Falmouth 300: Waterfront crucial to town’s development, history

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FALMOUTH — Easy access to Casco Bay was essential to Falmouth’s early development. It first helped the town become a thriving maritime hub and later a seaside resort.

That’s why, as part of its ongoing tercentennial celebration, Falmouth is honoring its long-time connection to the bay with a special Waterfront Bash scheduled for 10 a.m.-3 p.m. Saturday, Sept. 8, at Town Landing.

This signature Falmouth 300 event, which is free and open to the public, will include a variety of activities from music and kids activities to stand up paddleboard demonstrations and tours of Falmouth’s police boat.

No parking will be allowed at Town Landing during the festivities, but a free shuttle bus will be offered between Tyler Technologies on Route 1 and the landing throughout the day.

Other upcoming 300th events include a talk entitled “A Deserted and Conquered Country: Falmouth’s Tumultuous Birth,” which will be held at 2 p.m. Sept. 16 at Lunt Auditorium.

This lecture is part of the “Changing Landscapes, Shifting Tides: The Story of Falmouth,” series and is free and open to the public, although reservations are required. See www.falmouth300.org for more.

The talk, which will be presented by Falmouth High alum Zachary Bennett, explores the Indian wars, which devastated Falmouth more than three centuries ago.

And, on Sept. 26, Falmouth Parks and Community Programs will offer a bus tour of West Falmouth designed to showcase some of the town’s most notable historic sites. The tour will be offered at 2 p.m. and again at 4 p.m. Pre-registration is required. This tour will be repeated on Oct. 17.

“Falmouth’s location on Casco Bay is a crucial part of its history,” said Erin Bishop Cadigan, the town’s tercentennial coordinator. “We forget in modern times that the primary means of travel prior to the mid-1800s was by water.”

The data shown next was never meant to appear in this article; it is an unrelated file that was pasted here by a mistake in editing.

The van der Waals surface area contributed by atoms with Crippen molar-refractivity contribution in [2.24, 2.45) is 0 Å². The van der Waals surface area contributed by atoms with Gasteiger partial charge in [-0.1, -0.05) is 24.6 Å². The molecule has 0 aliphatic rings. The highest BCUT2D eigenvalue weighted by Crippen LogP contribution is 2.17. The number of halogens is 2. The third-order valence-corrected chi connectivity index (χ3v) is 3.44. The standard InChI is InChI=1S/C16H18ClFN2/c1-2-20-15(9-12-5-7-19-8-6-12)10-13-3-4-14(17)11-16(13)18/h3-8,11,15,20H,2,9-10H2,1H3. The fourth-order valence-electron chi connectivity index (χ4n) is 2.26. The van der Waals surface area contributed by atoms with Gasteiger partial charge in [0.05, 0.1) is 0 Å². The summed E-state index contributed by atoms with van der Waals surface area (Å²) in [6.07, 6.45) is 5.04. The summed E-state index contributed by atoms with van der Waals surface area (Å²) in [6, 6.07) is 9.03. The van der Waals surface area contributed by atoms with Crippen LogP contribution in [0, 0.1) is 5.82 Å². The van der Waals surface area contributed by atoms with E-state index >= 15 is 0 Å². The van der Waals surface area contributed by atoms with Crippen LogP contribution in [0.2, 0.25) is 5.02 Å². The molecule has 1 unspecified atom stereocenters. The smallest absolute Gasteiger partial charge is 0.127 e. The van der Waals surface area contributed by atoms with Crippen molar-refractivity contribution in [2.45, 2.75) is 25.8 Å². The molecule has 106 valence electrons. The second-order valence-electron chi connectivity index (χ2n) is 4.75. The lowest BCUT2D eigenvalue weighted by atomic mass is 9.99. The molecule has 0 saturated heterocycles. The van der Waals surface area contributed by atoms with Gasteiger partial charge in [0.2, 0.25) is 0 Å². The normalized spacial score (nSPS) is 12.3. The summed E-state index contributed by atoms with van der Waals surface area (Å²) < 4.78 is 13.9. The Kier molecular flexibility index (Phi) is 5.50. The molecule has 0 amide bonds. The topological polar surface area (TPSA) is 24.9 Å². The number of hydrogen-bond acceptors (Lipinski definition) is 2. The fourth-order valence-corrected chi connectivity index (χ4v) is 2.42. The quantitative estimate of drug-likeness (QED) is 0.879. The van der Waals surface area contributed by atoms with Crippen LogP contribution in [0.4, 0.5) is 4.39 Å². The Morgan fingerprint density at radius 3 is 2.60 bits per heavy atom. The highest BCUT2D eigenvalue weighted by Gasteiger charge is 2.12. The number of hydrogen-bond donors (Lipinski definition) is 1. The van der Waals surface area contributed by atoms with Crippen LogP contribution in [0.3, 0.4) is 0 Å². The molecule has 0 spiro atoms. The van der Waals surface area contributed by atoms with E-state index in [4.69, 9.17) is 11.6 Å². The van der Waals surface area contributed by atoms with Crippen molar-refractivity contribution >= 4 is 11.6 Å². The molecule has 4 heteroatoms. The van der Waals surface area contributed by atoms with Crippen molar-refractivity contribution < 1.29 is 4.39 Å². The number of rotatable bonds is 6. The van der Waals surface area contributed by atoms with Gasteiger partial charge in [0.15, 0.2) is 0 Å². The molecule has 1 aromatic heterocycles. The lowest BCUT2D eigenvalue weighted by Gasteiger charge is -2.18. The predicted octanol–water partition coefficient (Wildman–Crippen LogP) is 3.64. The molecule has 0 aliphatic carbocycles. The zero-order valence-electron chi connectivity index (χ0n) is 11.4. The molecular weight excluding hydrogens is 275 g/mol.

Access to a water source was imperative not only for commerce and transportation purposes, but often to survival, as well, she said, which is why the Tercentennial Committee felt it would be particularly meaningful to recognize the importance of Falmouth’s connection to the water.

“For centuries prior to European settlement, Native Americans made their homes along the shores of Casco Bay, where they found

abundant fishing and fertile soil for farming,” Cadigan said.

Even early European explorers took note of Casco Bay “for its protected harbor, abundant wildlife and towering pines.” In addition, Casco Bay and the Presumpscot River “provided what one historian called a ‘confluence of geography and commerce,’” she said.

Colonial Falmouth included the communities of Portland, South Portland, Westbrook and Cape Elizabeth, where shipbuilding and the mast trade fueled the early economy, Cadigan said.

By 1710, tidal mills, which were essential to the lumber trade, were established at Mussel Cove, she said, and today’s Falmouth, then known as New Casco, was also the site of several family-run shipyards.

“In the late 1800s, Falmouth’s ocean setting took on a different economic role in the community,” according to Cadigan. “With the introduction of a trolley system, Falmouth Foreside became an increasingly popular vacation destination for those looking to escape the heat and unhealthy environs of the city in summertime.”

As well, “steamboats ran regularly from Town Landing to Portland, Freeport and the islands of Casco Bay (and) farmers sold off their lands for summer cottage communities or established motor camps to cater to those seeking ocean breezes and beautiful sea views,” she said.

Town Landing, which was originally known as Foster’s Landing, was nearly always a center of boating and fishing activity in town and today it’s the largest recreational anchorage north of Marblehead, Massachusetts.

What organizers hope is that through the Waterfront Bash attendees will get a true appreciation “for this important aspect of their community and its history,” Cadigan said.

The 300th kicked off with a fireworks show in mid-December and nearly every week since there’s been some kind of tercentennial-related activity or event.

They’re all leading up to Incorporation Day, the primary 300th event, which will be held on Nov. 11. Cadigan said planning has already begun, but “we would love to have volunteers join us in developing this special event.”

So far, she said, “The Tercentennial Committee has been thrilled with the turn-out and interest in all of our events and activities.”

“Interest has been high and many events have been filled to capacity, especially our Changing Landscapes, Shifting Tides series. Donations have (also) been pouring in each month for our Donate300 challenge.”

Falmouth continues its 300th celebration with a Waterfront Bash at Town Landing on Saturday, Sept. 8. The waterfront has been key to Falmouth’s development as a town, tercentennial coordinators say.

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